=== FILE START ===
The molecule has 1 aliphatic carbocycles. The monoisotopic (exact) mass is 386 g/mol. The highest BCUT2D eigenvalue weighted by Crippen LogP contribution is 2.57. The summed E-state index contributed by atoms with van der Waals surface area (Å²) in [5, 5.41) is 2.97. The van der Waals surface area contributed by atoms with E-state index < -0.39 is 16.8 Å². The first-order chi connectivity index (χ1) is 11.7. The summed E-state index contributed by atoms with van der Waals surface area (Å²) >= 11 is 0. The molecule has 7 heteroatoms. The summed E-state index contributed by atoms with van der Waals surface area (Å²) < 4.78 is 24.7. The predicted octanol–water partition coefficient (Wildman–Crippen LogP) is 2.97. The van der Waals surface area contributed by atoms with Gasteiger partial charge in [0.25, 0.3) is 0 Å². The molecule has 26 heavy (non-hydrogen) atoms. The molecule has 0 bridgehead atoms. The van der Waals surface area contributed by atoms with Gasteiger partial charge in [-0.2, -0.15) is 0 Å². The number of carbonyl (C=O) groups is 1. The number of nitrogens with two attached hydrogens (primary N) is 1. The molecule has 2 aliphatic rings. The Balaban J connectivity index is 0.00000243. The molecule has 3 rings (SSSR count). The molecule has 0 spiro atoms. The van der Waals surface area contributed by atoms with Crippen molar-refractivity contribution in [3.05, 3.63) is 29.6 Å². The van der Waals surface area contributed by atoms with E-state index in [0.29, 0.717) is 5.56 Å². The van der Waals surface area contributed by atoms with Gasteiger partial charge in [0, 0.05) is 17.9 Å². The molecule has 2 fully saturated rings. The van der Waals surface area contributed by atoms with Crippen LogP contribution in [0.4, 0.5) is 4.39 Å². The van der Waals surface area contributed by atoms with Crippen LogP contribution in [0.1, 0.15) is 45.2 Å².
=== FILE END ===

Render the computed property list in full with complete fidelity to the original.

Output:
The molecule has 1 aliphatic carbocycles. The monoisotopic (exact) mass is 386 g/mol. The highest BCUT2D eigenvalue weighted by Crippen LogP contribution is 2.57. The summed E-state index contributed by atoms with van der Waals surface area (Å²) in [5, 5.41) is 2.97. The van der Waals surface area contributed by atoms with E-state index < -0.39 is 16.8 Å². The first-order chi connectivity index (χ1) is 11.7. The summed E-state index contributed by atoms with van der Waals surface area (Å²) >= 11 is 0. The molecule has 7 heteroatoms. The summed E-state index contributed by atoms with van der Waals surface area (Å²) < 4.78 is 24.7. The predicted octanol–water partition coefficient (Wildman–Crippen LogP) is 2.97. The van der Waals surface area contributed by atoms with Gasteiger partial charge in [0.25, 0.3) is 0 Å². The molecule has 26 heavy (non-hydrogen) atoms. The molecule has 0 bridgehead atoms. The van der Waals surface area contributed by atoms with Gasteiger partial charge in [-0.2, -0.15) is 0 Å². The number of carbonyl (C=O) groups is 1. The number of nitrogens with two attached hydrogens (primary N) is 1. The molecule has 2 aliphatic rings. The Balaban J connectivity index is 0.00000243. The molecule has 3 rings (SSSR count). The molecule has 0 spiro atoms. The van der Waals surface area contributed by atoms with Crippen molar-refractivity contribution in [3.05, 3.63) is 29.6 Å². The van der Waals surface area contributed by atoms with E-state index in [0.29, 0.717) is 5.56 Å². The van der Waals surface area contributed by atoms with Gasteiger partial charge in [0, 0.05) is 17.9 Å². The molecule has 2 fully saturated rings. The van der Waals surface area contributed by atoms with Crippen LogP contribution in [0.4, 0.5) is 4.39 Å². The van der Waals surface area contributed by atoms with Crippen LogP contribution in [0.1, 0.15) is 45.2 Å².